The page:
Barrel pillory

In 1655, Ralph Gardner wrote that in Newcastle-upon-Tyne, England “he hath seen men drove up and down the streets with a great tub or barrel opened in the sides, with a hole in one end to put through their heads, and so cover their shoulders and bodies, down to the small of their legs, and then close the same, called the new-fangled cloak, and so make them march to the view of all beholders; and this is their punishments for drunkards and the like.”

Click on the pictures to see a larger version.

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Although the Barrel Pillory (also known as "Drunkard’s Cloak" or “The Spanish Mantle”) was by no means universal, there is evidence that it was used sporadically in many European countries, although not necessarily for drunkards. In 1641, the diarist John Evelyn wrote that in Delft, Holland the Senate House contained “a weighty vessel of wood, not unlike a butter churn, which the adventurous woman that hath two husbands at one time is to wear on her shoulders, her head peeping out at the top only, and so led about the town, as a penance for her incontinence”.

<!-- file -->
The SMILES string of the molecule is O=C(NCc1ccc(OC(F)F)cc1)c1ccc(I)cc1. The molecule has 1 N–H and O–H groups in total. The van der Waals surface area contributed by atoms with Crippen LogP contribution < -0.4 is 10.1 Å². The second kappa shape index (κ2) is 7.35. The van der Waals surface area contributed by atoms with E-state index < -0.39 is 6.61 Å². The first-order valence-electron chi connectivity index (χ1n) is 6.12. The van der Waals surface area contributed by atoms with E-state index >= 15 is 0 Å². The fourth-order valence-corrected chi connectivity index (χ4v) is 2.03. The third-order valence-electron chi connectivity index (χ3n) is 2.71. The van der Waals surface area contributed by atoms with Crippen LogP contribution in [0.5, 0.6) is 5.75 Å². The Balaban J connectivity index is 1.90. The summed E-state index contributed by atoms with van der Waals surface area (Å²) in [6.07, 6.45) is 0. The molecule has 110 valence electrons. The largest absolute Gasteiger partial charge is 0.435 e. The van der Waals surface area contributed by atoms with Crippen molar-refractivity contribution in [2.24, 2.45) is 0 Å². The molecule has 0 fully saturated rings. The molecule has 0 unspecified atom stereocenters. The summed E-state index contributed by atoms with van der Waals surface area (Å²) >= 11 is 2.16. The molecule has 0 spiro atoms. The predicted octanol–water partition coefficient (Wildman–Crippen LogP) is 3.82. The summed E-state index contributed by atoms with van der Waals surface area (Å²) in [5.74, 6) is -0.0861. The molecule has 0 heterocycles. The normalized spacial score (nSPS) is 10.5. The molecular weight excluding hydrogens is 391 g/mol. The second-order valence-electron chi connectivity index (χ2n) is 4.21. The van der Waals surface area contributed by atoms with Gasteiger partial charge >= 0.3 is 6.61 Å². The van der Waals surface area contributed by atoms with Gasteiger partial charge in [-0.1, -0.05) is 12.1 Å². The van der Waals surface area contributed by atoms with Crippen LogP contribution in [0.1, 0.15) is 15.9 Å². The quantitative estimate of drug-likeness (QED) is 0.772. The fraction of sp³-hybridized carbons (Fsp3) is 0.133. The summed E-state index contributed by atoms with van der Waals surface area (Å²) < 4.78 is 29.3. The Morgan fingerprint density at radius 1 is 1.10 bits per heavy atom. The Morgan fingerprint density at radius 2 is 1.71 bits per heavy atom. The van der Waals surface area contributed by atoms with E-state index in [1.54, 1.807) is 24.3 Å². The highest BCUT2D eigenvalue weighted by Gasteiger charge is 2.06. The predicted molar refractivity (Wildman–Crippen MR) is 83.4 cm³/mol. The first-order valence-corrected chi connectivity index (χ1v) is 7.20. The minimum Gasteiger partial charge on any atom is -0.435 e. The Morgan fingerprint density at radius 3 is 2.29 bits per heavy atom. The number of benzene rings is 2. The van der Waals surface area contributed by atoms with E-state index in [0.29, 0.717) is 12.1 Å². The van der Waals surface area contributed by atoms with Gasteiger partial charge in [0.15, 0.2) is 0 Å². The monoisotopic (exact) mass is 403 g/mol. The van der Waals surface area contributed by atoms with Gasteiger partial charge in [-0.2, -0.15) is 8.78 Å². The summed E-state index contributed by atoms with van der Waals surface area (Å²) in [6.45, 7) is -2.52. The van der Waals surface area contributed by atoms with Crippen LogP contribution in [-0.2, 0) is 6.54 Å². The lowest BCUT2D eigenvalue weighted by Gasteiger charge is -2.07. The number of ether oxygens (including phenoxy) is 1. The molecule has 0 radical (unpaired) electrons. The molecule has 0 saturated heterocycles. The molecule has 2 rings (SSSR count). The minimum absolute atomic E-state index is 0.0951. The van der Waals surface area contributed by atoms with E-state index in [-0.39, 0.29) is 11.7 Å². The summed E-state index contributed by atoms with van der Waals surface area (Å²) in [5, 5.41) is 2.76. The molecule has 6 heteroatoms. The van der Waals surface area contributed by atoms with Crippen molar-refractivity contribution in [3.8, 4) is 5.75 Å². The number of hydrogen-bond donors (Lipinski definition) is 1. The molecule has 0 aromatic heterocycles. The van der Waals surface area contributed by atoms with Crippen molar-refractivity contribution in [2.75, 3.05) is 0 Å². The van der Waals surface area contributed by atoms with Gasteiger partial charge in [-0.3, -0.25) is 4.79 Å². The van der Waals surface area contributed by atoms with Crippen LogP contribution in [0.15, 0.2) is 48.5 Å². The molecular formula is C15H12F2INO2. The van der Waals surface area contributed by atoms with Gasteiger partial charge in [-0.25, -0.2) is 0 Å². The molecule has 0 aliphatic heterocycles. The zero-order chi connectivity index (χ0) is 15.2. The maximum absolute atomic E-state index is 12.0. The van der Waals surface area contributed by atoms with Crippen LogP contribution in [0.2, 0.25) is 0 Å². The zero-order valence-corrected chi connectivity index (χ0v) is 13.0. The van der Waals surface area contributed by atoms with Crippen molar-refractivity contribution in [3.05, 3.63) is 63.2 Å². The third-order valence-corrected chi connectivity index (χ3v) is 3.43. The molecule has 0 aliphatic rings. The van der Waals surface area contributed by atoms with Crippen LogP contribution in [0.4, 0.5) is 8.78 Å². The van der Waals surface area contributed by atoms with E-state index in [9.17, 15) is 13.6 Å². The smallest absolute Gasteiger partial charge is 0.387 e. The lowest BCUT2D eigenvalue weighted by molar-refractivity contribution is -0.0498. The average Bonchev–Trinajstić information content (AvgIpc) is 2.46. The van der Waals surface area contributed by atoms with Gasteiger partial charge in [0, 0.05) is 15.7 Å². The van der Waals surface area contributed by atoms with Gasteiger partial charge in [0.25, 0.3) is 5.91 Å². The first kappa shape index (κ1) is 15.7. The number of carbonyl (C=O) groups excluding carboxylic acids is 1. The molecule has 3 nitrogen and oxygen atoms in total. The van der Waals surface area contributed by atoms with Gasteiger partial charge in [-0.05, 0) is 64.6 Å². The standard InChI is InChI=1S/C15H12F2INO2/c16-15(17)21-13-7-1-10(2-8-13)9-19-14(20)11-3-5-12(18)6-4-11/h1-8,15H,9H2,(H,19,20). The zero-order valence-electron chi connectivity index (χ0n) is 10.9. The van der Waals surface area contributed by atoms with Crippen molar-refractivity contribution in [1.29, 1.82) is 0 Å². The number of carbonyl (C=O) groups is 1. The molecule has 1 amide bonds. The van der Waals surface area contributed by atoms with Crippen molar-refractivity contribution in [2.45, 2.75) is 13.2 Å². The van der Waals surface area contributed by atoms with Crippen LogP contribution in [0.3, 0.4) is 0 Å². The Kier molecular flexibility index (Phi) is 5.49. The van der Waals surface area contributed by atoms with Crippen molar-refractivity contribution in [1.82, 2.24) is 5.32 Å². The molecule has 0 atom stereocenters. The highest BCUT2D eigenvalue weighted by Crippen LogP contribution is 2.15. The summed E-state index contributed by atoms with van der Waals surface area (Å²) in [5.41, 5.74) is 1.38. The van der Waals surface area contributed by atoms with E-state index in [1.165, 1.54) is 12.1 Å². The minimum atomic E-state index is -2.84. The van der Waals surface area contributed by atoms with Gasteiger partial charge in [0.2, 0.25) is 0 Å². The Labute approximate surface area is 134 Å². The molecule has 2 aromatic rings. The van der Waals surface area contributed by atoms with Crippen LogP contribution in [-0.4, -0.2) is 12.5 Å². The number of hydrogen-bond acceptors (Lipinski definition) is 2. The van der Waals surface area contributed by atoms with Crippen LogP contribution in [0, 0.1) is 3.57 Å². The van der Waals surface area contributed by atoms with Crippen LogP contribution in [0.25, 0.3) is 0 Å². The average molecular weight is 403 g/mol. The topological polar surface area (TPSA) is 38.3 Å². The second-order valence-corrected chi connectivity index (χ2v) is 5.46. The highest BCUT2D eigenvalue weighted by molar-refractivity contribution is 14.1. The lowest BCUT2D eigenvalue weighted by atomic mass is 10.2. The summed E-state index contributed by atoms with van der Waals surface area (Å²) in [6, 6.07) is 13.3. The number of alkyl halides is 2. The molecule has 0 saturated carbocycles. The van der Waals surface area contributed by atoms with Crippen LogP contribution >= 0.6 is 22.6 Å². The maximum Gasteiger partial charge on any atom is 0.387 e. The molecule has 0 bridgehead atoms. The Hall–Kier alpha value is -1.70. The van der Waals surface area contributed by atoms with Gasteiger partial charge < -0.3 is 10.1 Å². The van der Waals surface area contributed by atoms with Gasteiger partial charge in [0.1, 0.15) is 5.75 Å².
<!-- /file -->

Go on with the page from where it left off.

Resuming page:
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The Drunkard’s Cloak was used as late as 1862 on soldiers in the American Civil War. An eyewitness “was extremely amused to see a rare specimen of Yankee invention, in the shape of an original method of punishment drill. One wretched delinquent was gratuitously framed in oak, his head being thrust through a hole cut in one end of a barrel, the other end of which had been removed; and the poor fellow loafed about in the most disconsolate manner, looking for all the world like a half-hatched chicken”.

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